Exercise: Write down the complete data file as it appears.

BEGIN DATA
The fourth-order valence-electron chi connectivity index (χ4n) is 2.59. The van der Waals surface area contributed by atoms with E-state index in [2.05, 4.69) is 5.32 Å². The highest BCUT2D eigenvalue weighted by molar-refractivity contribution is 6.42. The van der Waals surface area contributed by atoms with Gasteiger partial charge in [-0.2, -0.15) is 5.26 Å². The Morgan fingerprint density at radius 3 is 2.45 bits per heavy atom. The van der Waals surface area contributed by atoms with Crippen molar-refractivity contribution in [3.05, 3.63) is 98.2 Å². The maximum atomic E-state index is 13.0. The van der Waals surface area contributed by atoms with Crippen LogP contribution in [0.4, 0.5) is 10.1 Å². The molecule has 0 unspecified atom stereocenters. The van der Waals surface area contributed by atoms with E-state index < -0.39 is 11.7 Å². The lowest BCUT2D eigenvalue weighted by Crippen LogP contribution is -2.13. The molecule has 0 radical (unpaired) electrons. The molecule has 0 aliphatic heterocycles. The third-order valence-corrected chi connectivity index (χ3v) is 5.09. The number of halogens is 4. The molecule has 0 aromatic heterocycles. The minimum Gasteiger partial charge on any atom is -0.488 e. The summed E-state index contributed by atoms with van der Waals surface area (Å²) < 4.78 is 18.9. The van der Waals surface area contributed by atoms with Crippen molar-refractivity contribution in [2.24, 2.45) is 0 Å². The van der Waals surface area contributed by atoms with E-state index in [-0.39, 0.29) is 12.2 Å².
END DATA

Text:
The fourth-order valence-electron chi connectivity index (χ4n) is 2.59. The van der Waals surface area contributed by atoms with E-state index in [2.05, 4.69) is 5.32 Å². The highest BCUT2D eigenvalue weighted by molar-refractivity contribution is 6.42. The van der Waals surface area contributed by atoms with Gasteiger partial charge in [-0.2, -0.15) is 5.26 Å². The Morgan fingerprint density at radius 3 is 2.45 bits per heavy atom. The van der Waals surface area contributed by atoms with Crippen molar-refractivity contribution in [3.05, 3.63) is 98.2 Å². The maximum atomic E-state index is 13.0. The van der Waals surface area contributed by atoms with Crippen LogP contribution in [0.4, 0.5) is 10.1 Å². The molecule has 0 unspecified atom stereocenters. The van der Waals surface area contributed by atoms with E-state index < -0.39 is 11.7 Å². The lowest BCUT2D eigenvalue weighted by Crippen LogP contribution is -2.13. The molecule has 0 radical (unpaired) electrons. The molecule has 0 aliphatic heterocycles. The third-order valence-corrected chi connectivity index (χ3v) is 5.09. The number of halogens is 4. The molecule has 0 aromatic heterocycles. The minimum Gasteiger partial charge on any atom is -0.488 e. The summed E-state index contributed by atoms with van der Waals surface area (Å²) < 4.78 is 18.9. The van der Waals surface area contributed by atoms with Crippen molar-refractivity contribution in [2.24, 2.45) is 0 Å². The van der Waals surface area contributed by atoms with E-state index in [-0.39, 0.29) is 12.2 Å².